President Markku Kivikoski: Finland’s success is dependent on new knowledge and first-rate expertise“Public spending on education and research is an investment in our nation’s future, not merely an expense,” says TUT’s President Markku Kivikoski at the opening of the academic year. He calls Tampere3 a prime example of a bold new initiative that our higher education system needs.
According to Kivikoski, Finland’s success will be increasingly dependent on new knowledge and first-rate expertise in the future. Without them, we will miss out on the opportunity to build sustained economic growth and well-being.
“Still, the structures of higher education and scientific research must be developed both under the guidance of the Finnish government and in response to independent initiatives taken by different stakeholders. All our higher education institutions must and should build stronger profiles based on their distinctive strengths.”
Tampere University of Technology, the University of Tampere and Tampere University of Applied Sciences are currently making preparations for the establishment of a unique new university in Tampere. The process is called ‘Tampere3’.
“The three local higher education institutions constitute a unique multidisciplinary academic community with complementary research areas and tasks. There is no other university in Finland that is able to combine research in the areas of engineering, health, social sciences, economics and management in a similar manner and extent.”
If Tampere3 becomes a reality, it will reshape the landscape of higher education in Finland. The proposed new university will confer degrees that are compatible with the European Higher Education Area and respond even better to the future needs of the labour market. It will offer students more flexible paths towards degrees and ensure that they can easily make the transition from one degree stage to the next.
“Tampere3 is an example of a bold new initiative that our higher education system needs and the current Government Programme encourages. Having launched the process voluntarily and without government involvement, the three higher education institutions are committed to working towards the establishment of the new university and thereby contribute to building a bright future for Tampere.”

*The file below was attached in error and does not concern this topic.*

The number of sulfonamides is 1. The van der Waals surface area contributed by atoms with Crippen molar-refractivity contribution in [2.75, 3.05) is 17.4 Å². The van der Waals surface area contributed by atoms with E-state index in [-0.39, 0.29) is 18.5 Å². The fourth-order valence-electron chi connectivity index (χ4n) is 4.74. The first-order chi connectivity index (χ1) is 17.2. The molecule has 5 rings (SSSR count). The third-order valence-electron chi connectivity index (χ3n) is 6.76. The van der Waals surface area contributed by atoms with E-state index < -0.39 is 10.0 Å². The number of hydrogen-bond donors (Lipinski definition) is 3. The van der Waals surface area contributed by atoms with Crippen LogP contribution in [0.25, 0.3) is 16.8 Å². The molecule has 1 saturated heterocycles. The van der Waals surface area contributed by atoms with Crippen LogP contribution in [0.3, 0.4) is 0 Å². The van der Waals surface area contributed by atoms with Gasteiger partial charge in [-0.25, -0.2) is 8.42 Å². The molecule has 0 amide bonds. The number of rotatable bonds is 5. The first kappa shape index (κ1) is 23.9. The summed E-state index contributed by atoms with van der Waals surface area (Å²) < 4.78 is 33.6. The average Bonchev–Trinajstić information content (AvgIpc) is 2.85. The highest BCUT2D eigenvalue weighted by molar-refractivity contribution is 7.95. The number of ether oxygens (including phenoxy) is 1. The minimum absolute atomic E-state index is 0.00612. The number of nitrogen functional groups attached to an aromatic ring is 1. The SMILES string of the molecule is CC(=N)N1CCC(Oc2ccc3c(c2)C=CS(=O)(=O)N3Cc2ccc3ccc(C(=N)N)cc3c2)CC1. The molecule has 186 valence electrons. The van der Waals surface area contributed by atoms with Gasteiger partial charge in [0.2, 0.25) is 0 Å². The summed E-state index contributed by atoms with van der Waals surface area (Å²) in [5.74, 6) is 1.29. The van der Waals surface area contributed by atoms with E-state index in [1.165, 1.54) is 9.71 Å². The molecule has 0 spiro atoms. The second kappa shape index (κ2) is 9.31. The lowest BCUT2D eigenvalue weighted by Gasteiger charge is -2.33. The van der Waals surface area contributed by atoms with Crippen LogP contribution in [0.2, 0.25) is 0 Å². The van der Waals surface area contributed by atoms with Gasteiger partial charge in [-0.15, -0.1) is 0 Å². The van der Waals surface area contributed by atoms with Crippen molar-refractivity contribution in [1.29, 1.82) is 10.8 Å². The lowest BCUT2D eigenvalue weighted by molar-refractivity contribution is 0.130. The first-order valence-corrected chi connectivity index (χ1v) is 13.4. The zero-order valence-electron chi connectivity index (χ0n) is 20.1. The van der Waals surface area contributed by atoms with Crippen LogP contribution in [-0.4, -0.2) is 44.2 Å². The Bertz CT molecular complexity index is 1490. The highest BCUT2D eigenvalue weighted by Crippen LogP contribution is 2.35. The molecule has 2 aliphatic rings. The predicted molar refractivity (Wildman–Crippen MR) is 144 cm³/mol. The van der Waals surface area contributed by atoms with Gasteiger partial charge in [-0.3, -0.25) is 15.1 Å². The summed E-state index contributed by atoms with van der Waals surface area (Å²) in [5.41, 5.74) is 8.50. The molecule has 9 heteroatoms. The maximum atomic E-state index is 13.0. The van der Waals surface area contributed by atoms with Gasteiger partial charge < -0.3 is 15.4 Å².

In addition, Kivikoski touched on the current economic situation in Finland, saying that tough but necessary choices will have to be made by the government.
“However, it is imperative that budget cuts do not leave universities short in the coming years. Universities must be able to maintain and strengthen the quality of their research and the productivity of higher education based on this research. Finland is known for its high level of education and strong knowledge base, and without these we risk losing our foothold in the increasing global competition.
The opening of the academic year also marked the University’s 50th anniversary.
“Tampere University of Technology has always stood out among universities as a uniquely dynamic and flexible organization with a progressive agenda. Our students have been actively involved in the development of the University ever since its establishment,” Kivikoski says.
“One of our bold and forward-looking strategic projects is the newly completed Kampusareena building, which will be officially inaugurated today on 9 September.”
Kampusareena is a place where companies meet TUT’s researchers, students and alumni. Multidisciplinary encounters stimulate creativity and new ideas that have the potential to grow into collaborative R&D projects, innovations and successful business opportunities.
A book commemorating TUT’s 50th anniversary written by Professor Martti Häikiö and titled ‘Hyöty ja Tiede. Tampereen teknillisen yliopiston historia 1965–2015’ was unveiled at the opening of the academic year. An anniversary cantata written by Sinikka Nopola and composed by Anna-Mari Kähärä called ‘Alussa oli insinööri’ was performed at the event for the first time. The festivities also brought together a large number of alumni who started their studies at TUT 50, 40 and 30 years ago.